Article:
The Celtic metallers from Germany, SuidAkrA, took to the stage next. They are Celtic not by the sole virtue of having a bagpiper in their midst, but they do incorporate Celtic tunes and themes in their songs, and their evidently Celtic costume. They started off with the incredibly catchy ‘Pendragon’s Fall’, which was probably the first time many people, who had missed Eluveitie, heard a Celtic metal tune. They went on to play songs culled from almost all their albums, like ‘Wartunes’, ‘Dowth2059′ and ‘The IXth Legion’. However, they had to cut short ‘Stone of the Seven Suns’ because the mandolin was out of tune. SuidAkrA’s set was characterized by the highly infectious, energetic and upbeat Celtic tunes, which got the crowd suitably primed for Opeth. However, their set was marred by a mishap when a barricade collapsed on a poor guy’s foot who had to be carried off from the spot and SuidAkrA even stopped between two songs to enquire about him.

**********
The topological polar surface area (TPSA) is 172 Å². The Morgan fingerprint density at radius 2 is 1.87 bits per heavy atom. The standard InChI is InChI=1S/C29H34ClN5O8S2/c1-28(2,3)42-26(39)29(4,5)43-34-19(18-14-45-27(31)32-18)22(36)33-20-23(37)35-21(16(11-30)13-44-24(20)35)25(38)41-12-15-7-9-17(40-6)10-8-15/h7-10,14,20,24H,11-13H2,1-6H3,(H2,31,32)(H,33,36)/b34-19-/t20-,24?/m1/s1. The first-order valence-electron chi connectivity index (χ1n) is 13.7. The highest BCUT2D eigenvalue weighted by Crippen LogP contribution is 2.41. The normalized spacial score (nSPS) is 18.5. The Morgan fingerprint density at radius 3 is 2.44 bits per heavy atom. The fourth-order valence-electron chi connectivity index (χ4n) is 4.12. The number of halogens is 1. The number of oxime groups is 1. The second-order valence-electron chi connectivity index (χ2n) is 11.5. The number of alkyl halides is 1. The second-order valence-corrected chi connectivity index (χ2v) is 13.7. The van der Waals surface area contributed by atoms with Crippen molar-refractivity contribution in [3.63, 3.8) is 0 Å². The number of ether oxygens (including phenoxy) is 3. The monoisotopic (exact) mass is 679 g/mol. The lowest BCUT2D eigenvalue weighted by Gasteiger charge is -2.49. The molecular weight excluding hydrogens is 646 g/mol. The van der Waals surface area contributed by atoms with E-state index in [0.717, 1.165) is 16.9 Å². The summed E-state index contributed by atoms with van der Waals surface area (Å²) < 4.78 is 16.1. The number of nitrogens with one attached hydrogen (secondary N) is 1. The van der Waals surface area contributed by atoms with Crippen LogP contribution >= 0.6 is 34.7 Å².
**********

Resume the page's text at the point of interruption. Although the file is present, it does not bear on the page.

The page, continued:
Opeth took a while to come onstage, which they did around 8 p.m. to a backdrop of the album art from their latest album ‘Heritage’ and ambient strains of ‘Through Pain to Heaven’ (a Popul Vuh track). They straightaway launched into playing two songs from Heritage, ‘The Devil’s Orchard’ and ‘I Feel The Dark’, back-to-back. The incredible proggy-ness of The Devil’s Orchard was too much to even properly nod your head to! The diminutive Martin Mendez has to be one of the best bassists in Metal at the moment. The groovy low notes he plucks from his bass are nothing short of exquisite!